For this issue, I had the chance to sit down with one of our clients, Versus Systems’ chief, Matthew Pierce, to discuss a range of topics, from the gamification of media to the future of mobile games to L.A.’s booming tech-media scene. Versus is an L.A.-based company with an innovative platform that connects brands to games to reward players and viewers with prizes, and Matthew is that rare breed of founder who combines high intellect with an energy and drive that are contagious. I am excited to share this interview with you.
1) Tell us about yourself and your background.
I graduated from Stanford in the late ’90s (around the time of the first tech bubble), and started a company because that’s what most people in Northern California did around that time (although we didn’t think at the time that there was a tech bubble). I cofounded Rosum, where we developed a chip that goes into your cell phone and used digital television signals to show your location when you dial 911. We did some really great work and built a great team, and ultimately sold the company to True Position. Afterward, I moved to Los Angeles and started working for major content companies (Sony and Disney) and other early-stage, short-form companies in the pre-YouTube era. Later, I went to business school (at UCLA) and then spent time at the Boston Consulting Group doing media and tech consulting, and at Warner Bros. working on digital distribution and streaming. I then went to work for Originate and ran the early-stage investment group there before joining O-Labs, which is a joint venture between Originate, ICM and Manatt, Phelps & Phillips. O-Labs was unique in that it helped create and operate new companies that had high-end software solutions and could navigate the tough legal environments. Versus came out of O-Labs. Once we got it to a point where we could raise funds, I left the incubator to do Versus full time. We were happy to bring on Manatt to continue to advise Versus because of the tools, skill set and expertise their legal and consulting practices had that make it possible to do prizing in game at scale.
2) Why did you launch Versus Systems?
The growth of interactive media was very clear to us. O-Labs saw mobile gaming, esports and downloadable content as a massive opportunity. Knowing that users spend 50 million hours a day in video games highlighted this huge wellspring of attention that was being paid to gaming and that it was becoming an increasingly important sector of media. So we asked ourselves, “How can we give more contextual and personal value to gaming? How can we make games more fun and more personalized?” This became the thesis for how we went about developing Versus. Also, knowing that people love to win prizes, we saw a real opportunity to succeed if we could leverage this as a way to incorporate advertising brands in an innovative way that did not disrupt game play. Gamers are becoming more discerning, and brands are constantly looking for ways to reach their target market. With Versus, it becomes more fun for the player to play the game, and brands get the opportunity to directly reach potential users.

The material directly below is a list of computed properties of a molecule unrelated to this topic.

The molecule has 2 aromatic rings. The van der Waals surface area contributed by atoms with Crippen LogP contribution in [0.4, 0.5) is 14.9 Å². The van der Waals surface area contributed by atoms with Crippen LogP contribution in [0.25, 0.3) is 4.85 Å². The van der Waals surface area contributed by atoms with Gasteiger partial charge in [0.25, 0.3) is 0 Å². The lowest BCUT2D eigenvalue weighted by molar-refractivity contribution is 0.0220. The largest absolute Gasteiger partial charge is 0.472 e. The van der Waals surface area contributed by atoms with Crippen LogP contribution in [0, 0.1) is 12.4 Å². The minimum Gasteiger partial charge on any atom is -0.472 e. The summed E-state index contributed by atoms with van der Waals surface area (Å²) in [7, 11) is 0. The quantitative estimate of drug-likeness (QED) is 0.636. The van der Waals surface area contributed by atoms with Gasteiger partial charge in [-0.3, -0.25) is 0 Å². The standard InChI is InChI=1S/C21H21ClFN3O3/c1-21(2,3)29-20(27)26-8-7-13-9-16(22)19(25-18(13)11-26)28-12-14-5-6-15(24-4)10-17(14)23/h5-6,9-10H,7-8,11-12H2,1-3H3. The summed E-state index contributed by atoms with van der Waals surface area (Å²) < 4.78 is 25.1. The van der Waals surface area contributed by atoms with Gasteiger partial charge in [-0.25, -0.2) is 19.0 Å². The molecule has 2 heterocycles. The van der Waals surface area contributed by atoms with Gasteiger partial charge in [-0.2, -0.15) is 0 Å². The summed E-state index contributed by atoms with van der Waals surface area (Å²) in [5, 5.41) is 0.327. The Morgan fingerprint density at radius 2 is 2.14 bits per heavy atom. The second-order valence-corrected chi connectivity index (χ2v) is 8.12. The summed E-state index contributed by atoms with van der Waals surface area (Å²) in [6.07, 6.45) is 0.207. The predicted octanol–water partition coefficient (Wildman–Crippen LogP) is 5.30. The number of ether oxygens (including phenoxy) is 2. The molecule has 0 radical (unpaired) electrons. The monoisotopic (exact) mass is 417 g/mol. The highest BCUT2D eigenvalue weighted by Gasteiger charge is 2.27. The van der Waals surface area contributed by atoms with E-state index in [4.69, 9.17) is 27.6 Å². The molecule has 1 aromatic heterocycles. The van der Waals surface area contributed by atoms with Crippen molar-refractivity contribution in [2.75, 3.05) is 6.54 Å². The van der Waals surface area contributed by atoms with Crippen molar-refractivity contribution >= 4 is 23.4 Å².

3) How is the Versus model different from other in-game adverting platforms?
The main difference is the fact that we can offer brands exposure at scale and across any platform (mobile, console, PC, streaming media). There are ways we can incorporate gaming behavior into anything. We also pride ourselves on rewarding gamers for doing what they are passionate about, which in turn makes the gamer a better advocate for the advertising brand and the content. Versus provides a better overall experience for the brands as well. Leveraging the Versus platform does not require them to engage in long negotiations and deal memos. We can introduce a brand’s product to an audience quickly and easily.
4) There is so much competition in mobile games today. Where will innovation come from in mobile games?
I think you’re going to see more interesting games developed for audiences that have not historically been addressed: more games for women and people older than 18. I also think we’ll see more interesting multiplayer gaming. Mobile gaming has historically been predominately a one-player experience, but I think we’ll see more games that incorporate social interactions. I think we’ll definitely see more AR/VR and ad tech improvements in this space. We will also see game play being used to tell stories, and these stories will be developed by and for more diverse demographics and communities.
5) This is such an exciting time for L.A. as creativity and innovation converge. As CEO of an L.A.-based company, what excites you about being part of the L.A. tech-media ecosystem?
Everything. I cut my teeth in Silicon Valley and saw firsthand how the Valley has benefited from a 50-year history of combining universities like Stanford and Cal, with tech and creative elements and product design. This has been going on for decades there and has yielded this rich culture of collaboration between different disciplines and funding sources (government, VC and angels). We see this happening in L.A. now with the marriage of tech, media, great universities and great service companies like Manatt. All of this is a draw to entrepreneurs. When L.A.-based companies like Beats, Oculus, Snap, AdColony and Scopely do well, the entire startup tech-media environment is better off. Success breeds success.
Thank you to Skip Garrett, Senior Analyst, Manatt Digital, for his help with the interview.